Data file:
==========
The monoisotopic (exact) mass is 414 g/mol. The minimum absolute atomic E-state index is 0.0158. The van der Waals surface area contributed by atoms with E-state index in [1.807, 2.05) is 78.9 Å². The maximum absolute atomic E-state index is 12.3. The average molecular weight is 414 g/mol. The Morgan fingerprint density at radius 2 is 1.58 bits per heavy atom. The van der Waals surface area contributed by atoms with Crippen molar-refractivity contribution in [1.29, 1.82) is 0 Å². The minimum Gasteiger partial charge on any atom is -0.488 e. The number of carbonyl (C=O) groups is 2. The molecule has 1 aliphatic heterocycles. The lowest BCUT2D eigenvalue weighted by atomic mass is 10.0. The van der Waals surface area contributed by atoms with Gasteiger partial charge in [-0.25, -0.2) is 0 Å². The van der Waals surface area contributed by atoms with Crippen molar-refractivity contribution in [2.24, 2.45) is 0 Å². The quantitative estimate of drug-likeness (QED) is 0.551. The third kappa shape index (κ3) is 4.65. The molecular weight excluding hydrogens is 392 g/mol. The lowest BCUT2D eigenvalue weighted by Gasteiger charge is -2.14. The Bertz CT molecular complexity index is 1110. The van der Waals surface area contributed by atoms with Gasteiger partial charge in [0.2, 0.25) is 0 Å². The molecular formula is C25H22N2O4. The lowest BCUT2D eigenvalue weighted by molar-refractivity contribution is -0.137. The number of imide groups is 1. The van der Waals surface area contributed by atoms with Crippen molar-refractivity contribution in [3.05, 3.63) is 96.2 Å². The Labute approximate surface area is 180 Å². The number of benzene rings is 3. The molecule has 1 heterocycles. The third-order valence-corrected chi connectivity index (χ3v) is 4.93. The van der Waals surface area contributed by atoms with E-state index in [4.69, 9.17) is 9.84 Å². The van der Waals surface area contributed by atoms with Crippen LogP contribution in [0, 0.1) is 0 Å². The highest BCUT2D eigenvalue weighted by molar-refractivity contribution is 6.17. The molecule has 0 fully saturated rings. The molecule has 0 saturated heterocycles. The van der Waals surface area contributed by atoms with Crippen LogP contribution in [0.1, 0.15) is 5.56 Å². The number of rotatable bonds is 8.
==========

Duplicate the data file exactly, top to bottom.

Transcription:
The monoisotopic (exact) mass is 414 g/mol. The minimum absolute atomic E-state index is 0.0158. The van der Waals surface area contributed by atoms with E-state index in [1.807, 2.05) is 78.9 Å². The maximum absolute atomic E-state index is 12.3. The average molecular weight is 414 g/mol. The Morgan fingerprint density at radius 2 is 1.58 bits per heavy atom. The van der Waals surface area contributed by atoms with Crippen molar-refractivity contribution in [1.29, 1.82) is 0 Å². The minimum Gasteiger partial charge on any atom is -0.488 e. The number of carbonyl (C=O) groups is 2. The molecule has 1 aliphatic heterocycles. The lowest BCUT2D eigenvalue weighted by atomic mass is 10.0. The van der Waals surface area contributed by atoms with Gasteiger partial charge in [-0.25, -0.2) is 0 Å². The van der Waals surface area contributed by atoms with Crippen molar-refractivity contribution in [2.24, 2.45) is 0 Å². The quantitative estimate of drug-likeness (QED) is 0.551. The third kappa shape index (κ3) is 4.65. The molecular weight excluding hydrogens is 392 g/mol. The lowest BCUT2D eigenvalue weighted by Gasteiger charge is -2.14. The Bertz CT molecular complexity index is 1110. The van der Waals surface area contributed by atoms with Gasteiger partial charge in [0.2, 0.25) is 0 Å². The molecular formula is C25H22N2O4. The lowest BCUT2D eigenvalue weighted by molar-refractivity contribution is -0.137. The number of imide groups is 1. The van der Waals surface area contributed by atoms with Crippen molar-refractivity contribution in [3.05, 3.63) is 96.2 Å². The Labute approximate surface area is 180 Å². The number of benzene rings is 3. The molecule has 1 heterocycles. The third-order valence-corrected chi connectivity index (χ3v) is 4.93. The van der Waals surface area contributed by atoms with E-state index in [4.69, 9.17) is 9.84 Å². The van der Waals surface area contributed by atoms with Crippen LogP contribution in [0, 0.1) is 0 Å². The highest BCUT2D eigenvalue weighted by molar-refractivity contribution is 6.17. The molecule has 0 fully saturated rings. The molecule has 0 saturated heterocycles. The van der Waals surface area contributed by atoms with Crippen LogP contribution in [0.1, 0.15) is 5.56 Å². The number of rotatable bonds is 8.